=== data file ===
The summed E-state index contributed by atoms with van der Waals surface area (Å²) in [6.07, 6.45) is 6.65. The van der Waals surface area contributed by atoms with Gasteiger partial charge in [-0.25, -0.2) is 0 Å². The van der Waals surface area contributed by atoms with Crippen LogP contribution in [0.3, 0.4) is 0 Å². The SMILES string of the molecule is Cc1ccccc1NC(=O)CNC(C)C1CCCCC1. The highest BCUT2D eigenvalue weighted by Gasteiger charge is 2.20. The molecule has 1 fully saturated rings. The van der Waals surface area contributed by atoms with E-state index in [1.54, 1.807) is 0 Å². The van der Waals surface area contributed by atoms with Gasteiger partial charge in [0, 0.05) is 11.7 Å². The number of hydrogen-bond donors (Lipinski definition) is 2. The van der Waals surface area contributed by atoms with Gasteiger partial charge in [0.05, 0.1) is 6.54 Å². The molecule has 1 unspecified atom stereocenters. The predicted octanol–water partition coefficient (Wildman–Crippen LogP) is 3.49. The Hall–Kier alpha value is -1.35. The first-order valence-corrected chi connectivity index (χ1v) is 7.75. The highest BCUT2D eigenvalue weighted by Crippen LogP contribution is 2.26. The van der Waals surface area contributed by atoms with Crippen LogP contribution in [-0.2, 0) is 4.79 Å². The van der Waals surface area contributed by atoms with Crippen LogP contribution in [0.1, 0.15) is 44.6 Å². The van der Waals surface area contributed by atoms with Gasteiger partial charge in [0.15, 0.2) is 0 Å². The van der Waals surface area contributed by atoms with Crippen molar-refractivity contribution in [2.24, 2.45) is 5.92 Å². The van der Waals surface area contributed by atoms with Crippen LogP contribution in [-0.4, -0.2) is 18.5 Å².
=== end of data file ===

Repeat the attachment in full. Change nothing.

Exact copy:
The summed E-state index contributed by atoms with van der Waals surface area (Å²) in [6.07, 6.45) is 6.65. The van der Waals surface area contributed by atoms with Gasteiger partial charge in [-0.25, -0.2) is 0 Å². The van der Waals surface area contributed by atoms with Crippen LogP contribution in [0.3, 0.4) is 0 Å². The SMILES string of the molecule is Cc1ccccc1NC(=O)CNC(C)C1CCCCC1. The highest BCUT2D eigenvalue weighted by Gasteiger charge is 2.20. The molecule has 1 fully saturated rings. The van der Waals surface area contributed by atoms with E-state index in [1.54, 1.807) is 0 Å². The van der Waals surface area contributed by atoms with Gasteiger partial charge in [0, 0.05) is 11.7 Å². The number of hydrogen-bond donors (Lipinski definition) is 2. The van der Waals surface area contributed by atoms with Gasteiger partial charge in [0.05, 0.1) is 6.54 Å². The molecule has 1 unspecified atom stereocenters. The predicted octanol–water partition coefficient (Wildman–Crippen LogP) is 3.49. The Hall–Kier alpha value is -1.35. The first-order valence-corrected chi connectivity index (χ1v) is 7.75. The highest BCUT2D eigenvalue weighted by Crippen LogP contribution is 2.26. The van der Waals surface area contributed by atoms with Crippen LogP contribution in [-0.2, 0) is 4.79 Å². The van der Waals surface area contributed by atoms with Crippen LogP contribution in [0.1, 0.15) is 44.6 Å². The van der Waals surface area contributed by atoms with Gasteiger partial charge in [0.15, 0.2) is 0 Å². The van der Waals surface area contributed by atoms with Crippen molar-refractivity contribution in [2.24, 2.45) is 5.92 Å². The van der Waals surface area contributed by atoms with Crippen LogP contribution in [-0.4, -0.2) is 18.5 Å².